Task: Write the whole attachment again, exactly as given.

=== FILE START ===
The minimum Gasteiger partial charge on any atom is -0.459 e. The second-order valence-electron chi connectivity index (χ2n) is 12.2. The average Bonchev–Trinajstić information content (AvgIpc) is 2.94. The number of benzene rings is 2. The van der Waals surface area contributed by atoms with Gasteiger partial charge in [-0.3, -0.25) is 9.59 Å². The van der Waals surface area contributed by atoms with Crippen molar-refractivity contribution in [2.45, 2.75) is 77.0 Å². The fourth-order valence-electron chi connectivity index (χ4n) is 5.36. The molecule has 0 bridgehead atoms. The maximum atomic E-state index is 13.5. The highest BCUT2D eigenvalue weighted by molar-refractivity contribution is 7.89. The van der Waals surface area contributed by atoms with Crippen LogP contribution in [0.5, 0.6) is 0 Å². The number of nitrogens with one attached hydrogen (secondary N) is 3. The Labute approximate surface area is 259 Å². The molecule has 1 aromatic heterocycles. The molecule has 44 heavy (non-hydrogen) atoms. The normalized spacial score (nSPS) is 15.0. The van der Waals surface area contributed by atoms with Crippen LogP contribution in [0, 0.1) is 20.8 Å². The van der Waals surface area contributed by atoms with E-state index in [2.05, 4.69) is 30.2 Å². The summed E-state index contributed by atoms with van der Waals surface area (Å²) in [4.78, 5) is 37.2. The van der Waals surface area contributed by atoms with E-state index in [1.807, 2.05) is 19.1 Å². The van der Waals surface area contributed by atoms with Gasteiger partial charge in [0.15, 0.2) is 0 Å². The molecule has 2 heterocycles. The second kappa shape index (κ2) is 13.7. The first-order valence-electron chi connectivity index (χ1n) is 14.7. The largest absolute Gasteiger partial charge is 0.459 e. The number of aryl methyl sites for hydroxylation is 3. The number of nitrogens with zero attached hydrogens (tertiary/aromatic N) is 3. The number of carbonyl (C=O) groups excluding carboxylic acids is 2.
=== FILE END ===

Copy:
The minimum Gasteiger partial charge on any atom is -0.459 e. The second-order valence-electron chi connectivity index (χ2n) is 12.2. The average Bonchev–Trinajstić information content (AvgIpc) is 2.94. The number of benzene rings is 2. The van der Waals surface area contributed by atoms with Gasteiger partial charge in [-0.3, -0.25) is 9.59 Å². The van der Waals surface area contributed by atoms with Crippen molar-refractivity contribution in [2.45, 2.75) is 77.0 Å². The fourth-order valence-electron chi connectivity index (χ4n) is 5.36. The molecule has 0 bridgehead atoms. The maximum atomic E-state index is 13.5. The highest BCUT2D eigenvalue weighted by molar-refractivity contribution is 7.89. The van der Waals surface area contributed by atoms with Crippen LogP contribution in [0.5, 0.6) is 0 Å². The number of nitrogens with one attached hydrogen (secondary N) is 3. The Labute approximate surface area is 259 Å². The molecule has 1 aromatic heterocycles. The molecule has 44 heavy (non-hydrogen) atoms. The normalized spacial score (nSPS) is 15.0. The van der Waals surface area contributed by atoms with Crippen LogP contribution in [0, 0.1) is 20.8 Å². The van der Waals surface area contributed by atoms with E-state index in [2.05, 4.69) is 30.2 Å². The summed E-state index contributed by atoms with van der Waals surface area (Å²) in [4.78, 5) is 37.2. The van der Waals surface area contributed by atoms with E-state index in [1.807, 2.05) is 19.1 Å². The van der Waals surface area contributed by atoms with Gasteiger partial charge in [0.15, 0.2) is 0 Å². The molecule has 2 heterocycles. The second kappa shape index (κ2) is 13.7. The first-order valence-electron chi connectivity index (χ1n) is 14.7. The largest absolute Gasteiger partial charge is 0.459 e. The number of aryl methyl sites for hydroxylation is 3. The number of nitrogens with zero attached hydrogens (tertiary/aromatic N) is 3. The number of carbonyl (C=O) groups excluding carboxylic acids is 2.